Sunday, October 14, 2012

Learning to Like Book Signings

Signing at Barnes and Noble
My experiences with book signings began back in 2001 when Oak Tree published my first novel. It was at a Barnes and Noble, and I was really excited. Another Oak Tree author, Wendy Howell Mills, and I were signing together. At the end, we happily autographed all the left-over books, expecting them to be left out in full view in the front of the store ready for anxious readers to purchase them later. We believed the store would never send back autographed books.

Were we ever wrong about that. Without doubt, all those books were on the first truck out the next morning. Wendy and I were both naive first-time authors.

Wendy and I had another book signing together scheduled in Richmond for September 11, 2001. You know what happened to that signing.

Although I never got to enjoy signings back then, I loved having them with Wendy who was charming and fun to talk with during many lulls with no customers. Book signings were much easier to schedule then. Most Barnes and Noble stores were happy to have us and put out lots of nice promo signs all around the stores. We also had signings at Waldenbooks, Borders, and Books-A-Million stores.

In the years since those days, scheduling signings has gotten much harder, especially at Barnes & Noble stores. Earlier this year, I had my first book signing since Hotels to Remember came out  at the William and Mary Barnes and Noble. I was thrilled, but I was shy and didn't attempt to draw customers into a conversation. Of course, I didn't sell many books either.

The thought of book signings was starting to make me feel sick!

What to do. The job of an author is to market as well as write.

I realized to be successful an author must interact with readers. Will all of them buy from you?

"Guatemala Parrot" copyright MMSikes
Of course not.

However, you might as well enjoy being there for a four-hour signing. I decided to smile at everyone. Engage in conversation with anyone who smiles back. And I started to offer free stuff with the sale of each book. I hand out Billie's green bookmark offering free books for reviews. And I give away a free signed art card with every book purchase. A card, printed with archival ink and suitable for framing, of the "Guatemala Parrot" I painted to go with my book has been my most popular free card. I also carry the 36" x 24" painting on canvas of the parrot with me as part of the decoration.

Sometimes I wear my Indiana Jones outfit to signings. That gives me something else to talk about.

Now, I'm selling books and enjoying the events. Happily, the William and Mary B and N did not pack up my books and send them back following that first unsuccessful signing. Instead, they scheduled more signings.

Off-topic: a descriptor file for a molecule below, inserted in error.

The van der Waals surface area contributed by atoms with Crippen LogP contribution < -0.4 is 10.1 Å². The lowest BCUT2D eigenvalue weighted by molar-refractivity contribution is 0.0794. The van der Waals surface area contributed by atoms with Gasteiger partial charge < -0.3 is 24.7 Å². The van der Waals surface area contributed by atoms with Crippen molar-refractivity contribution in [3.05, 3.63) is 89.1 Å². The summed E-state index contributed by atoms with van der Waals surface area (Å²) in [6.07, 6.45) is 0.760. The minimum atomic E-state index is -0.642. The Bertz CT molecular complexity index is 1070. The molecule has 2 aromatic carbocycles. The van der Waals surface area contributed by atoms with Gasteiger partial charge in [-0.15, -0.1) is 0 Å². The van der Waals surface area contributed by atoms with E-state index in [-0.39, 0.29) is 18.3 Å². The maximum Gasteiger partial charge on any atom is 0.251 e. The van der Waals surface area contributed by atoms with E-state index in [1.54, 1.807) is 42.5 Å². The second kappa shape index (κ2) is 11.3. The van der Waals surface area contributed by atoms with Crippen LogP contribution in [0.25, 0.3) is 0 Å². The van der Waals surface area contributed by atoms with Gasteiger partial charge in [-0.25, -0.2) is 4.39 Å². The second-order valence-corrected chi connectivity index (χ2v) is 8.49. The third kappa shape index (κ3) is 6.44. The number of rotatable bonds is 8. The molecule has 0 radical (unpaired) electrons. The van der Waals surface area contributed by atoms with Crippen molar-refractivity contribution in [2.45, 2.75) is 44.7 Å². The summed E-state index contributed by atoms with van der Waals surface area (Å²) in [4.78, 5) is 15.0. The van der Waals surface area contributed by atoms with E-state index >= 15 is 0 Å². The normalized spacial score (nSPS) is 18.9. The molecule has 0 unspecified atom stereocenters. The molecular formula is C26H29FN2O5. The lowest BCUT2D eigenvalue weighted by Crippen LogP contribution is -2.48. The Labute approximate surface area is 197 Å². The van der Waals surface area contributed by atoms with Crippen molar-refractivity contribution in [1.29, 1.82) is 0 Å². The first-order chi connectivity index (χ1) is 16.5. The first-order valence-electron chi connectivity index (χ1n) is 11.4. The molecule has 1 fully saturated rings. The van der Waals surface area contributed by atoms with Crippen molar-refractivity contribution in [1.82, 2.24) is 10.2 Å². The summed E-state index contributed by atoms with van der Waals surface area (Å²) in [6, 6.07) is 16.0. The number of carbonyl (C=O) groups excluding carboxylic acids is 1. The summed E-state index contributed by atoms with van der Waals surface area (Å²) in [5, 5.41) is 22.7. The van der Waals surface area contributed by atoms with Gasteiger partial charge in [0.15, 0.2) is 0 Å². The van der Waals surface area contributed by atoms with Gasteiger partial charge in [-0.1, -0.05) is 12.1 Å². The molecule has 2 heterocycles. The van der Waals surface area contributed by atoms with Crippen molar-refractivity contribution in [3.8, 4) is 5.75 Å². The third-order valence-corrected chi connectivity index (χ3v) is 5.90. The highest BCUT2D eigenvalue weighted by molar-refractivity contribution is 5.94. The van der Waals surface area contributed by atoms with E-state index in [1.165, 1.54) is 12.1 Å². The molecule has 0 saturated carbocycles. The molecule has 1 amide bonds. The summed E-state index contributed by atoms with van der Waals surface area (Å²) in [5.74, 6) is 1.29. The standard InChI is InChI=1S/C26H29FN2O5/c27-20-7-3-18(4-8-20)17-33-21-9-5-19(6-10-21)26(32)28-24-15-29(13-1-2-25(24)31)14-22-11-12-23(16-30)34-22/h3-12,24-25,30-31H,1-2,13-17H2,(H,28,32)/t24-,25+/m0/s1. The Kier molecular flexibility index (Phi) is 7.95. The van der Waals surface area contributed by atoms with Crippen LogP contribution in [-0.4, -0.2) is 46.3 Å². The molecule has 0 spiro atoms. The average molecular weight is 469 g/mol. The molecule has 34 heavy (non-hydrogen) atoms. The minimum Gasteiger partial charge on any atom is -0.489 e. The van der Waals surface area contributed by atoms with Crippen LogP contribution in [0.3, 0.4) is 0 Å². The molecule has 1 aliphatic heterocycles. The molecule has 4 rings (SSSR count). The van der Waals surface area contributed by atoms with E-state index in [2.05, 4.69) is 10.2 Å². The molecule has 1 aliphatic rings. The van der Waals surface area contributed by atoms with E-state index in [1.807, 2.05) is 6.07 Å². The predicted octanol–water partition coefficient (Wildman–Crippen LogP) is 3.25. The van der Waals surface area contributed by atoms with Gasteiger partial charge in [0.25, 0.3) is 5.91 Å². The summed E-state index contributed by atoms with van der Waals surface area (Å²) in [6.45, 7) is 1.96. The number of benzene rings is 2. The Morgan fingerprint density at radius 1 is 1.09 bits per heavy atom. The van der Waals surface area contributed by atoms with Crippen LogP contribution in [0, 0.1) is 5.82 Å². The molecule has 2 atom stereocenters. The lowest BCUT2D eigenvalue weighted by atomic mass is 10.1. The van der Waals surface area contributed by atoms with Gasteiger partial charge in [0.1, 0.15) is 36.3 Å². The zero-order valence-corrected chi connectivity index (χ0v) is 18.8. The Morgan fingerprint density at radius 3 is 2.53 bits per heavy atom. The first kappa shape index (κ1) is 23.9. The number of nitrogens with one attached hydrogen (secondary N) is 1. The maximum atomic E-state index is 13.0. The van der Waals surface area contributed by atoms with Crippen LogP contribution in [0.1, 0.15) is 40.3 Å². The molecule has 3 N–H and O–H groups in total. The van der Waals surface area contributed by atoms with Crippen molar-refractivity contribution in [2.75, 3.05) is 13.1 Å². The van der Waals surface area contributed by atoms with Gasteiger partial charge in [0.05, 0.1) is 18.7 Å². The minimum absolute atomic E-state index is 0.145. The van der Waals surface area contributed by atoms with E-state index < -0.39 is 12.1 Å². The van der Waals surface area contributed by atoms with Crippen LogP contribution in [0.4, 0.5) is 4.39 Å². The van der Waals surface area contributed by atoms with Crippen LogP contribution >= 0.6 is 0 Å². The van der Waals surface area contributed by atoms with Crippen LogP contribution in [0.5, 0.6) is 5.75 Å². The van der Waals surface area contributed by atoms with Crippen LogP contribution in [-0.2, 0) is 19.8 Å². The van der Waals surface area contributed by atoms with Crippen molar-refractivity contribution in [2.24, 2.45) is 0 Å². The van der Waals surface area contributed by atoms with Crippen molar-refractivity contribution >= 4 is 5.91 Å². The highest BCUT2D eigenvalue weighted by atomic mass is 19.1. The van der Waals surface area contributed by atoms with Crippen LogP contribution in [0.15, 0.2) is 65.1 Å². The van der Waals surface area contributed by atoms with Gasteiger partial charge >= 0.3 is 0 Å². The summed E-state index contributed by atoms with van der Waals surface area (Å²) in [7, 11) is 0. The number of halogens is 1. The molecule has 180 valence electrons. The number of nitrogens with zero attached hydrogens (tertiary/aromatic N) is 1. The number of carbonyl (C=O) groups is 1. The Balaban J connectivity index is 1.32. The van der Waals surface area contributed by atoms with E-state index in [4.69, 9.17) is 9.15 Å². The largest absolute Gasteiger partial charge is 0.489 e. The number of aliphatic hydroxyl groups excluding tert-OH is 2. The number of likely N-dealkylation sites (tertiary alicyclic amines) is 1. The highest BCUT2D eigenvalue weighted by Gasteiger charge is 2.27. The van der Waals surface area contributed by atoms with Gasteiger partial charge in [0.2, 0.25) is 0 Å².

I've learned a lot talking to people, many of whom are tourists visiting Colonial Williamsburg on tour buses. Yesterday, I sold books to visitors from Pennsylvania, Maryland, Missouri, and Canada as well as to local Williamsburg folks.I had a very nice discussion with a visitor from London who didn't buy a book because of luggage limitations.

Best of all, I'm learning to like book signings!

Mary Montague Sikes

Please visit the Romancing the Heart blog where I am guest author this week.


Marilyn Meredith a.k.a. F. M. Meredith said...

Yep, you have to feel brave and reach out and talk to people even if you're shy if you want to sell books. Sounds like you've got it down pat now, Monti!

Monti said...

Thanks, Marilyn. You're right about reaching out!

Beryl Reichenberg said...

I've learned, like you, that you need something to draw people in to look at your books. I write stories for young children and so have a couple of folded book forms that I offer to teach those passing by my table. Normally, children will try their hand and this gives the parents time to look at my books and maybe buy. It's never fail safe, but I enjoy teaching the children and they go home with something they have made. I give the parents a brochure and hope that when they see my books again, they will purchase one. Anything you can do to interact with your potential customers is worth the effort. Beryl

Monti said...

Thanks, Beryl. That's a good idea!

Joyce A. said...

Upon reflection, your good advice makes sense in a variety of situations--at a volunteer event, with one's children and their friends, during transactions with dour sales clerks--and, certainly, smiles and conversation from the author should help sales at a book signing. Thanks for reminding me.

IC Enger said...

You are absolutely right that writing and marketing/selling are two different skill sets. One comes naturally, the other pushes me out of my comfort zone. I just tell the people right up front that I'm the shy type, they seem to relate to that and it eases the situation. I should have a poster printed for book signings that reads like the bumper sticker,"I'd rather be WRITING."